Use of the knob 170 decouples trailer steering inputs from being made at a steering wheel of the vehicle 100. In use, as a driver of the vehicle 100 backs the trailer 110, the driver can turn the knob 170 to indicate a desired curvature of a path of the trailer 110 to follow and returns the knob 170 to the at-rest position P(AR) for causing the trailer 110 to be backed along a straight line. Accordingly, in embodiments of trailer backup assist systems where the steering wheel remains physically coupled to the steerable wheels of a vehicle during backup of an attached trailer, a rotatable control element configured in accordance with the disclosed subject matter (e.g., the knob 170) provides a simple and user-friendly means of allowing a driver of a vehicle to input trailer steering commands.

It is disclosed herein that a rotational control input device configured in accordance with embodiments of the disclosed subject matter (e.g., the knob 170 and associated movement sensing device) can omit a means for being biased to an at-rest position between opposing rotational ranges of motion. Lack of such biasing allows a current rotational position of the rotational control input device to be maintained until the rotational control input device is manually moved to a different position. Preferably, but not necessarily, when such biasing is omitted, a means is provided for indicating that the rotational control input device is positioned in a zero curvature commanding position (e.g., at the same position as the at-rest position in embodiments where the rotational control input device is biased). Examples of means for indicating that the rotational control input device is positioned in the zero curvature commanding position include, but are not limited to, a detent that the rotational control input device engages when in the zero curvature commanding position, a visual marking indicating that the rotational control input device is in the zero curvature commanding position, an active vibratory signal indicating that the rotational control input device is in or approaching the zero curvature commanding position, an audible message indicating that the rotational control input device is in of approaching the zero curvature commanding position, and the like.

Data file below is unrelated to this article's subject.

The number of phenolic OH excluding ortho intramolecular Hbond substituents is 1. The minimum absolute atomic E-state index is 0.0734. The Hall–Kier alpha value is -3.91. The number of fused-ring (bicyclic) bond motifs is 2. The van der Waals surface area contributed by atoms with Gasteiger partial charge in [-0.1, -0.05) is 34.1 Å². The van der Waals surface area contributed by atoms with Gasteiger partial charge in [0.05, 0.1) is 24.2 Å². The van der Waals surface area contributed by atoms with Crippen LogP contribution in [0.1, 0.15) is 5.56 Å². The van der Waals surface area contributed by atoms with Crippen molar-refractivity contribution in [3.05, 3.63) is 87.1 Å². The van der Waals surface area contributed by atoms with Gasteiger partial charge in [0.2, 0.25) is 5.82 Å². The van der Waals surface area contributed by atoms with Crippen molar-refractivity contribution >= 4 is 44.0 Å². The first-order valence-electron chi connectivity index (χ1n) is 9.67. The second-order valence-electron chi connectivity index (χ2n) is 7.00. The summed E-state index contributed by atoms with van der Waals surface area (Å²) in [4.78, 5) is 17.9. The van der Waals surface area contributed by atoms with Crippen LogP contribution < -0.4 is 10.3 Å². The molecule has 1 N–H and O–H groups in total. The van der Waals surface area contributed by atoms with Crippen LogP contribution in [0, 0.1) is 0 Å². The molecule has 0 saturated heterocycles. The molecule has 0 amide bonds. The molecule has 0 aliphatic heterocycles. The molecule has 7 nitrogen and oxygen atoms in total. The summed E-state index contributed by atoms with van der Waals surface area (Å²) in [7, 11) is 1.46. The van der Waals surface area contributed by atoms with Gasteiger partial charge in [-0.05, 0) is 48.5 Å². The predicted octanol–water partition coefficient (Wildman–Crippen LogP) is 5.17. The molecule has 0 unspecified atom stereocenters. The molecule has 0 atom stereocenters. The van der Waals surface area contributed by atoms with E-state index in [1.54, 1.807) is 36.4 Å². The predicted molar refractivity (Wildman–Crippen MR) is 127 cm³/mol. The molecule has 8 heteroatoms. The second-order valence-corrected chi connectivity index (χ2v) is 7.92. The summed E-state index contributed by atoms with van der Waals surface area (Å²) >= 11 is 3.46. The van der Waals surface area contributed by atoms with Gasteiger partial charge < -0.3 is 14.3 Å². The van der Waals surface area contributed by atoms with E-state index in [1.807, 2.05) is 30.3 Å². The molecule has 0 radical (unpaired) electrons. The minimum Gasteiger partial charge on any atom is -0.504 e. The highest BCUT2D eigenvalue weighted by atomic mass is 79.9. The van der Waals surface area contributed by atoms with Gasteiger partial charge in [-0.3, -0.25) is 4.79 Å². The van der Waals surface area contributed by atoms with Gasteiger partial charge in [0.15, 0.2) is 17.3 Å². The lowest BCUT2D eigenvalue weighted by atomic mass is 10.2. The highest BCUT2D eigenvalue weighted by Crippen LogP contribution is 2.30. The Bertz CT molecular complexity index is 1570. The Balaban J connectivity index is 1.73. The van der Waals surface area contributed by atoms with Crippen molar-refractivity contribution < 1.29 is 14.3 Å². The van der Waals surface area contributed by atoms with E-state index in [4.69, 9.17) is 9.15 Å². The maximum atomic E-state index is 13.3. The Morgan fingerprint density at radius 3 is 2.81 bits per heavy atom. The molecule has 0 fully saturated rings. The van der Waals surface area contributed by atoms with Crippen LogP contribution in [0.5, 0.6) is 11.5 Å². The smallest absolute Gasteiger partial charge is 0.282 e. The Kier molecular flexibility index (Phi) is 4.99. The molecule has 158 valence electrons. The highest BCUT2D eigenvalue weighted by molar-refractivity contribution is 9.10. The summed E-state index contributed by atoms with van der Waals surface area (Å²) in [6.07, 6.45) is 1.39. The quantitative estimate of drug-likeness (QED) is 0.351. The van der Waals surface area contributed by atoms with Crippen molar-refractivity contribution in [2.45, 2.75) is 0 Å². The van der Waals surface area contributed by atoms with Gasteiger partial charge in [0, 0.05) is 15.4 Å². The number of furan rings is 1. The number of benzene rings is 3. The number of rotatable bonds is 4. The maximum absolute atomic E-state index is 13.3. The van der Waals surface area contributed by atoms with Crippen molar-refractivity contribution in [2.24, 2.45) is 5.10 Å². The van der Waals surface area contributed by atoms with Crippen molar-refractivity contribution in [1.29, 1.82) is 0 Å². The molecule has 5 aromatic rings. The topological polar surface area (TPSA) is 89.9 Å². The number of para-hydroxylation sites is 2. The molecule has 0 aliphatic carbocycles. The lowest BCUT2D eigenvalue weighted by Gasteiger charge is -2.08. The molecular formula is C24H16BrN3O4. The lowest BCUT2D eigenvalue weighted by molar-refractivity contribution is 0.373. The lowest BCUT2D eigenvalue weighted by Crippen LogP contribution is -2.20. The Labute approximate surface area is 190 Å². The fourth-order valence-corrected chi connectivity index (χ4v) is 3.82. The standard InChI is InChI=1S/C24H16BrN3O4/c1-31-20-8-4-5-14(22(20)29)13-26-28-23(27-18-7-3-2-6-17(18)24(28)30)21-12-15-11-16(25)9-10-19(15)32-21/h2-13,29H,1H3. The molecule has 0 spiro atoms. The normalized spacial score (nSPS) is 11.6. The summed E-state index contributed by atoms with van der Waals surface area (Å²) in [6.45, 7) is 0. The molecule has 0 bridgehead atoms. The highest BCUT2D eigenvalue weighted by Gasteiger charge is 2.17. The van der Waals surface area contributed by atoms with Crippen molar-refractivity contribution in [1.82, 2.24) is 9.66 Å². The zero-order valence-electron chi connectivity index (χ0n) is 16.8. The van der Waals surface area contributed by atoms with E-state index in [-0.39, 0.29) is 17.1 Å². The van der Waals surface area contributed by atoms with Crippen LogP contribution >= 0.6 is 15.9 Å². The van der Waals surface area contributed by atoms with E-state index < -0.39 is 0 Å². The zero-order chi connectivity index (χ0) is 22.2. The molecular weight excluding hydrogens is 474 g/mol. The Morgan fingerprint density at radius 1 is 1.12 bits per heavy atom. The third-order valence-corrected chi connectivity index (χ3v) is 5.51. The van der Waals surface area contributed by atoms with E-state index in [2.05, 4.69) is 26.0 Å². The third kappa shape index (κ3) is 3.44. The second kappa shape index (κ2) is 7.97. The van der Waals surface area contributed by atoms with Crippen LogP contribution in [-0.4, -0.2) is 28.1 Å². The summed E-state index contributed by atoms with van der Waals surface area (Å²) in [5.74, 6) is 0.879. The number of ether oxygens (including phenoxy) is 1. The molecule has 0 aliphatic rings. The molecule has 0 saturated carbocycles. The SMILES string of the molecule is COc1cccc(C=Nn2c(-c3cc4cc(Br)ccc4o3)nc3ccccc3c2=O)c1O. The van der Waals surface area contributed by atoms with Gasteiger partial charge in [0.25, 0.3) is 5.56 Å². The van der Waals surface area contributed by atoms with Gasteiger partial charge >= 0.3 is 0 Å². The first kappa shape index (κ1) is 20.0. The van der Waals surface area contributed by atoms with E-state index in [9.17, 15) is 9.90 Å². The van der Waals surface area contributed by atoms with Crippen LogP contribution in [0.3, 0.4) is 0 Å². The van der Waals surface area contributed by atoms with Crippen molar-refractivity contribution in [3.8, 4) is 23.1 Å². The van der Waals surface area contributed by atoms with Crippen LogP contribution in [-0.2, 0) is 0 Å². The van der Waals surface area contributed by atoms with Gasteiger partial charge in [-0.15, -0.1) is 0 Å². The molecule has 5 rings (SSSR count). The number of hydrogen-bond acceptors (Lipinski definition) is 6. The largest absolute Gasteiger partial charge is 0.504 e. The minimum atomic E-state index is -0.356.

It is also disclosed herein that embodiments of the disclosed subject matter can be configured with a control input device that is not rotational (i.e., a non-rotational control input device). Similar to a rotational control input device configured in accordance with embodiments of the disclosed subject matter (e.g., the knob 170 and associated movement sensing device), such a non-rotational control input device is configured to selectively provide a signal causing a trailer to follow a path of travel segment that is substantially straight and to selectively provide a signal causing the trailer to follow a path of travel segment that is substantially curved. Examples of such a non-rotational control input device include, but are not limited to, a plurality of depressible buttons (e.g., curve left, curve right, and travel straight), a touch screen on which a driver traces or otherwise inputs a curvature for path of travel commands, a button that is translatable along an axis for allowing a driver to input path of travel commands, or joystick type input and the like.

The trailer backup steering input apparatus 125 can be configured to provide feedback information to a driver of the vehicle 100. Examples of situation that such feedback information can include, but are not limited to, a status of the trailer backup assist system 105 (e.g., active, in standby (e.g., when driving forward to reduce the hitch angle and zero hitch angle to remove bias), faulted, inactive, etc.), that a curvature limit has been reached (i.e., maximum commanded curvature of a path of travel of the trailer 110), and/or a graphical representation of the vehicle and trailer orientation state. To this end, the trailer backup steering input apparatus 125 can be configured to provide a tactile feedback signal (e.g., a vibration through the knob 170) as a warning if any one of a variety of conditions occur. Examples of such conditions include, but are not limited to, the trailer 110 approaching jackknife, the trailer backup assist system 105 has had a failure, the trailer backup assist system 105 has detected a fault, the trailer backup assist system 105 or other system of the vehicle 100 has predicted a collision on the present path of travel of the trailer 110, the trailer backup system 105 has restricted a commanded curvature of a trailer's path of travel (e.g., due to excessive speed or acceleration of the vehicle 100), and the like. Still further, it is disclosed that the trailer backup steering input apparatus 125 can use illumination (e.g., an LED 180) and/or an audible signal output (e.g., an audible output device 185 or through attached vehicle audio speakers) to provide certain feedback information (e.g., notification/warning of an unacceptable trailer backup condition).